Personalization of T cell-based immunotherapies using novel ‘SNAPtag’ technology.

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Universal adapter SNAP-CAR and SNAP-synNotch receptor function. a Benzylguanine motif (BG) is chemically conjugated to an antibody using a benzylguanine NHS ester. The BG-antibody conjugate is then covalently bound to the extracellular SNAPtag enzyme by a self-labeling reaction. b SNAPtag receptors allow the targeting of multiple different antigens using the same receptor by combining SNAP receptor cells with different BG-conjugated antibodies. c The SNAP-synNotch receptor is targeted by a BG-conjugated antibody and upon antigen recognition results in cleavage of the synNotch receptor, release of the transcription factor, and transcriptional regulation of a target gene or genes. d SNAP-CAR is targeted by a BG-conjugated antibody to activate T-cell signaling and effector functions in antigen recognition. credit: Nature Communications (2023). DOI: 10.1038/s41467-023-37863-5.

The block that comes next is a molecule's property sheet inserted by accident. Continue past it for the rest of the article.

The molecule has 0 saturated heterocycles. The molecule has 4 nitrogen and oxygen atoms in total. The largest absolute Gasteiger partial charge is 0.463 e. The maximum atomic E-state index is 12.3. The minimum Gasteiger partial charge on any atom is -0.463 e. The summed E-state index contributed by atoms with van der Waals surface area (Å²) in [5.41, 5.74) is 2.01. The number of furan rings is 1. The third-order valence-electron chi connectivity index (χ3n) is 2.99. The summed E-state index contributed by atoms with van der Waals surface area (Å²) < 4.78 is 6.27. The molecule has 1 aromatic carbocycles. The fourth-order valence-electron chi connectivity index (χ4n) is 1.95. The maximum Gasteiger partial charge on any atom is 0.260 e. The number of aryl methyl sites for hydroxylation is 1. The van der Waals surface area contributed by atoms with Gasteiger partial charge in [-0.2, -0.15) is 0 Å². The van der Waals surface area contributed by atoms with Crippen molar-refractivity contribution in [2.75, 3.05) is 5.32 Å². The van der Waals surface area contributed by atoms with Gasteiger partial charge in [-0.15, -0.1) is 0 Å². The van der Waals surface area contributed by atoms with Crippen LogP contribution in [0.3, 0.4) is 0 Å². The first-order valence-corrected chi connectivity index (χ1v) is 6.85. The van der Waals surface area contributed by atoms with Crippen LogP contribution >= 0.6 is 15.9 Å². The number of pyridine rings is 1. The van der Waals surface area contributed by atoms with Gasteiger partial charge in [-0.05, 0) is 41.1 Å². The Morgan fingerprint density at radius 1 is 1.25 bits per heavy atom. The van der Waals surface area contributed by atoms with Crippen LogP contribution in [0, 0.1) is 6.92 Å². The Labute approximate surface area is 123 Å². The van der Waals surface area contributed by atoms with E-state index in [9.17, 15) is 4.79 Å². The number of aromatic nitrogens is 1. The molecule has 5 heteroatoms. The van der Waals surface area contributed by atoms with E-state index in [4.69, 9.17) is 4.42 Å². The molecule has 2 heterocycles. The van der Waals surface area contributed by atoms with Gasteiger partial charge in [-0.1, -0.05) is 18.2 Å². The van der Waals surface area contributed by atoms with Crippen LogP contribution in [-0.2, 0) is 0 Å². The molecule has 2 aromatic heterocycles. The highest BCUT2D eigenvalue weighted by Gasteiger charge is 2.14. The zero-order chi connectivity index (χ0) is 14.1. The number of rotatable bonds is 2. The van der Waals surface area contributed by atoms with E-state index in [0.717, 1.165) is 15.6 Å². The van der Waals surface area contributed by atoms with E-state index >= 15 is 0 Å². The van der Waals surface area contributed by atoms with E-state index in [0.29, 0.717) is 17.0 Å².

Researchers at the University of Pittsburgh have developed a universal receptor system that allows T cells to recognize any target on the cell surface, enabling highly adaptive CAR T cells and other immunotherapies to treat cancer and other diseases. The discovery could extend to solid tumors and give more patients access to the game-changing results that CAR T cell therapy has brought to certain blood cancers.

Described in a Nature Communications study published today, May 9, the new approach involves engineering T cells with receptors carrying a universal “SNAPtag” that is fused to antibodies targeting different proteins. By changing the type or dose of these antibodies, treatments can be tailored for an optimal immune response.

The researchers showed that their SNAP approach works in two important receptors: CAR receptors, a synthetic T-cell receptor that coordinates an array of immune responses, and SynNotch, a synthetic receptor that can be programmed to activate almost any gene. With the addition of SNAP, the possibilities for personalized therapies become almost endless.